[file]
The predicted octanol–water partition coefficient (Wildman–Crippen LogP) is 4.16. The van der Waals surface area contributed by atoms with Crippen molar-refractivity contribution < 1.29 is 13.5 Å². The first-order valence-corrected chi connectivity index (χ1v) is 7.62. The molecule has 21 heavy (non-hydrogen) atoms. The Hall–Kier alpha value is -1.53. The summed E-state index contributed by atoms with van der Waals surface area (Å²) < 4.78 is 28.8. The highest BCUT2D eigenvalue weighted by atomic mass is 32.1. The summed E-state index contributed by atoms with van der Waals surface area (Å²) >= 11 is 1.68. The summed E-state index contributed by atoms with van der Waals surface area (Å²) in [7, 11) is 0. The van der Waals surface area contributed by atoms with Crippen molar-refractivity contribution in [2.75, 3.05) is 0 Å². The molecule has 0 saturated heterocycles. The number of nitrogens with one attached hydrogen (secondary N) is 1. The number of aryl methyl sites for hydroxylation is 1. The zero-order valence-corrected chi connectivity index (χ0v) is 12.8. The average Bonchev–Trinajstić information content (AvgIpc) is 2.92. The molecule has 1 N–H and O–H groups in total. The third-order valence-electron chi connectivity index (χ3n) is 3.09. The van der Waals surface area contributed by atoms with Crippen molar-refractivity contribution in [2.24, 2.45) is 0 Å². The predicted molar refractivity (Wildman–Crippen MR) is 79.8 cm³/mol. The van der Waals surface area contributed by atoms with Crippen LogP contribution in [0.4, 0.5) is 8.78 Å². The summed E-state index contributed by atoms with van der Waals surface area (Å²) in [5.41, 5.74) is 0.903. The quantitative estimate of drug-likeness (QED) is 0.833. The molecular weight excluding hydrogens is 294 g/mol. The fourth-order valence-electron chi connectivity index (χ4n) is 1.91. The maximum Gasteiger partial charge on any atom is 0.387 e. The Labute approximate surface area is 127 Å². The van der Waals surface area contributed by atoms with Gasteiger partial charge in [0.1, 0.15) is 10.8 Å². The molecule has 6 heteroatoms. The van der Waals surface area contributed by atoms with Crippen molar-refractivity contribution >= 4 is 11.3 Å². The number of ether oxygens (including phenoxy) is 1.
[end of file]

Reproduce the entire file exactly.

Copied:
The predicted octanol–water partition coefficient (Wildman–Crippen LogP) is 4.16. The van der Waals surface area contributed by atoms with Crippen molar-refractivity contribution < 1.29 is 13.5 Å². The first-order valence-corrected chi connectivity index (χ1v) is 7.62. The molecule has 21 heavy (non-hydrogen) atoms. The Hall–Kier alpha value is -1.53. The summed E-state index contributed by atoms with van der Waals surface area (Å²) < 4.78 is 28.8. The highest BCUT2D eigenvalue weighted by atomic mass is 32.1. The summed E-state index contributed by atoms with van der Waals surface area (Å²) >= 11 is 1.68. The summed E-state index contributed by atoms with van der Waals surface area (Å²) in [7, 11) is 0. The van der Waals surface area contributed by atoms with Crippen molar-refractivity contribution in [2.75, 3.05) is 0 Å². The molecule has 0 saturated heterocycles. The number of nitrogens with one attached hydrogen (secondary N) is 1. The number of aryl methyl sites for hydroxylation is 1. The zero-order valence-corrected chi connectivity index (χ0v) is 12.8. The average Bonchev–Trinajstić information content (AvgIpc) is 2.92. The molecule has 1 N–H and O–H groups in total. The third-order valence-electron chi connectivity index (χ3n) is 3.09. The van der Waals surface area contributed by atoms with Crippen molar-refractivity contribution in [2.24, 2.45) is 0 Å². The predicted molar refractivity (Wildman–Crippen MR) is 79.8 cm³/mol. The van der Waals surface area contributed by atoms with Crippen LogP contribution in [0.4, 0.5) is 8.78 Å². The summed E-state index contributed by atoms with van der Waals surface area (Å²) in [5.41, 5.74) is 0.903. The quantitative estimate of drug-likeness (QED) is 0.833. The molecular weight excluding hydrogens is 294 g/mol. The fourth-order valence-electron chi connectivity index (χ4n) is 1.91. The maximum Gasteiger partial charge on any atom is 0.387 e. The Labute approximate surface area is 127 Å². The van der Waals surface area contributed by atoms with Gasteiger partial charge in [0.1, 0.15) is 10.8 Å². The molecule has 6 heteroatoms. The van der Waals surface area contributed by atoms with Crippen molar-refractivity contribution >= 4 is 11.3 Å². The number of ether oxygens (including phenoxy) is 1.